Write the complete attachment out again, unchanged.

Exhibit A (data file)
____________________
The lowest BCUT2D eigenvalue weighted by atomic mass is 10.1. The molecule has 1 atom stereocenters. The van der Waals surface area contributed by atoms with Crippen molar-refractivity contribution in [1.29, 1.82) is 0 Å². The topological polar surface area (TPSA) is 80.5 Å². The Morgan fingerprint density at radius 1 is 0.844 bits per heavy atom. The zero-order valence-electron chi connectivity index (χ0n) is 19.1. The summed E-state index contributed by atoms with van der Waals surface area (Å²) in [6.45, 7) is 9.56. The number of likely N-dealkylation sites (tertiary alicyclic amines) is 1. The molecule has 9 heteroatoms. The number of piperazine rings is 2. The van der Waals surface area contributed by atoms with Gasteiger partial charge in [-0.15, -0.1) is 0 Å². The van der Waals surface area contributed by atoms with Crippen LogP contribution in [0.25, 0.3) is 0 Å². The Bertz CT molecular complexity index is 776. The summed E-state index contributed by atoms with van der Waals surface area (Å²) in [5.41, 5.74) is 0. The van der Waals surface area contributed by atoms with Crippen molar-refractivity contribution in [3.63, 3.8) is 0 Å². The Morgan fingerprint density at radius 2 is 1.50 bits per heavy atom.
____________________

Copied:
The lowest BCUT2D eigenvalue weighted by atomic mass is 10.1. The molecule has 1 atom stereocenters. The van der Waals surface area contributed by atoms with Crippen molar-refractivity contribution in [1.29, 1.82) is 0 Å². The topological polar surface area (TPSA) is 80.5 Å². The Morgan fingerprint density at radius 1 is 0.844 bits per heavy atom. The zero-order valence-electron chi connectivity index (χ0n) is 19.1. The summed E-state index contributed by atoms with van der Waals surface area (Å²) in [6.45, 7) is 9.56. The number of likely N-dealkylation sites (tertiary alicyclic amines) is 1. The molecule has 9 heteroatoms. The number of piperazine rings is 2. The van der Waals surface area contributed by atoms with Gasteiger partial charge in [-0.15, -0.1) is 0 Å². The van der Waals surface area contributed by atoms with Crippen LogP contribution in [0.25, 0.3) is 0 Å². The Bertz CT molecular complexity index is 776. The summed E-state index contributed by atoms with van der Waals surface area (Å²) in [5.41, 5.74) is 0. The van der Waals surface area contributed by atoms with Crippen molar-refractivity contribution in [3.63, 3.8) is 0 Å². The Morgan fingerprint density at radius 2 is 1.50 bits per heavy atom.